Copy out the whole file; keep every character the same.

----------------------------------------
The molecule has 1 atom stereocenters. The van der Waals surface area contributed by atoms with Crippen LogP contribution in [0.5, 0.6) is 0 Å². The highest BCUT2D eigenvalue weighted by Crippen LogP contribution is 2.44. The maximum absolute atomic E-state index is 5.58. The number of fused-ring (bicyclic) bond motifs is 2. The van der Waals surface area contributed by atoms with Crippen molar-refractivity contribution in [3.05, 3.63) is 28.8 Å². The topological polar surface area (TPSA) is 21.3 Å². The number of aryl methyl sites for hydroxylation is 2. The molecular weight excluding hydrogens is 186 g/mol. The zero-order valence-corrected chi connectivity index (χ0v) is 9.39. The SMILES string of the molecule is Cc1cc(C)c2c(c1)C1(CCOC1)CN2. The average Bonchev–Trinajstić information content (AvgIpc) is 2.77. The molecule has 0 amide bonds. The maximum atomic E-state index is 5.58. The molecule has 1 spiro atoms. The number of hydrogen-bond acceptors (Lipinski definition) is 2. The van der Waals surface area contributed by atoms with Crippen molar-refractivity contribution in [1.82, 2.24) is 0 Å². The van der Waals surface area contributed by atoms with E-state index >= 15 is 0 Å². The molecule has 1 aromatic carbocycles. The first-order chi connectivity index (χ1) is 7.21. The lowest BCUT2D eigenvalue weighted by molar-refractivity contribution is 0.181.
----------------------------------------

The molecule has 1 atom stereocenters. The van der Waals surface area contributed by atoms with Crippen LogP contribution in [0.5, 0.6) is 0 Å². The highest BCUT2D eigenvalue weighted by Crippen LogP contribution is 2.44. The maximum absolute atomic E-state index is 5.58. The number of fused-ring (bicyclic) bond motifs is 2. The van der Waals surface area contributed by atoms with Crippen molar-refractivity contribution in [3.05, 3.63) is 28.8 Å². The topological polar surface area (TPSA) is 21.3 Å². The number of aryl methyl sites for hydroxylation is 2. The molecular weight excluding hydrogens is 186 g/mol. The zero-order valence-corrected chi connectivity index (χ0v) is 9.39. The SMILES string of the molecule is Cc1cc(C)c2c(c1)C1(CCOC1)CN2. The average Bonchev–Trinajstić information content (AvgIpc) is 2.77. The molecule has 0 amide bonds. The maximum atomic E-state index is 5.58. The molecule has 1 spiro atoms. The number of hydrogen-bond acceptors (Lipinski definition) is 2. The van der Waals surface area contributed by atoms with Crippen molar-refractivity contribution in [1.82, 2.24) is 0 Å². The van der Waals surface area contributed by atoms with E-state index >= 15 is 0 Å². The molecule has 1 aromatic carbocycles. The first-order chi connectivity index (χ1) is 7.21. The lowest BCUT2D eigenvalue weighted by molar-refractivity contribution is 0.181.